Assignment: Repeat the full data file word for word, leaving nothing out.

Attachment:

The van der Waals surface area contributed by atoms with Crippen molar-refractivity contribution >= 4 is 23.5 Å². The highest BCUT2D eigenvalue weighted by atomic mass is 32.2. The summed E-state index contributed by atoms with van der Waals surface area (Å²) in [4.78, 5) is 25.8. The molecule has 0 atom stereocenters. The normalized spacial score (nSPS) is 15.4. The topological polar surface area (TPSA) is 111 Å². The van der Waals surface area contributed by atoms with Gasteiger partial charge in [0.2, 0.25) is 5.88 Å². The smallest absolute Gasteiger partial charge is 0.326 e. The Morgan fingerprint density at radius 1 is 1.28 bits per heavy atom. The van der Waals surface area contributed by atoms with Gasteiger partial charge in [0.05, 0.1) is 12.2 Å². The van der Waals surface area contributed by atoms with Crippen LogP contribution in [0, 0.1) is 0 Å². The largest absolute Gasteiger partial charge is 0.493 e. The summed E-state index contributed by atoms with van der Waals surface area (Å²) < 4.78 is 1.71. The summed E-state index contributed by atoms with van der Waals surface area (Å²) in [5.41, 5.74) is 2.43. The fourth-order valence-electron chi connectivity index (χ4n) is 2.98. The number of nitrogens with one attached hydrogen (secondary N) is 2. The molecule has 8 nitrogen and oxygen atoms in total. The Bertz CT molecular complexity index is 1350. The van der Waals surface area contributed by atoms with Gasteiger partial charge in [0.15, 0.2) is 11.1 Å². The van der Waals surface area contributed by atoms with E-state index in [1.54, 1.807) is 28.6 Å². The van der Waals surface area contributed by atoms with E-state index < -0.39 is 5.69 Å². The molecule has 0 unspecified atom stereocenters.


The van der Waals surface area contributed by atoms with Crippen molar-refractivity contribution >= 4 is 23.5 Å². The highest BCUT2D eigenvalue weighted by atomic mass is 32.2. The summed E-state index contributed by atoms with van der Waals surface area (Å²) in [4.78, 5) is 25.8. The molecule has 0 atom stereocenters. The normalized spacial score (nSPS) is 15.4. The topological polar surface area (TPSA) is 111 Å². The van der Waals surface area contributed by atoms with Gasteiger partial charge in [0.2, 0.25) is 5.88 Å². The smallest absolute Gasteiger partial charge is 0.326 e. The Morgan fingerprint density at radius 1 is 1.28 bits per heavy atom. The van der Waals surface area contributed by atoms with Gasteiger partial charge in [0.05, 0.1) is 12.2 Å². The van der Waals surface area contributed by atoms with Crippen LogP contribution in [0, 0.1) is 0 Å². The largest absolute Gasteiger partial charge is 0.493 e. The summed E-state index contributed by atoms with van der Waals surface area (Å²) < 4.78 is 1.71. The summed E-state index contributed by atoms with van der Waals surface area (Å²) in [5.41, 5.74) is 2.43. The fourth-order valence-electron chi connectivity index (χ4n) is 2.98. The number of nitrogens with one attached hydrogen (secondary N) is 2. The molecule has 8 nitrogen and oxygen atoms in total. The Bertz CT molecular complexity index is 1350. The van der Waals surface area contributed by atoms with Gasteiger partial charge in [0.15, 0.2) is 11.1 Å². The van der Waals surface area contributed by atoms with E-state index in [1.54, 1.807) is 28.6 Å². The van der Waals surface area contributed by atoms with E-state index < -0.39 is 5.69 Å². The molecule has 0 unspecified atom stereocenters.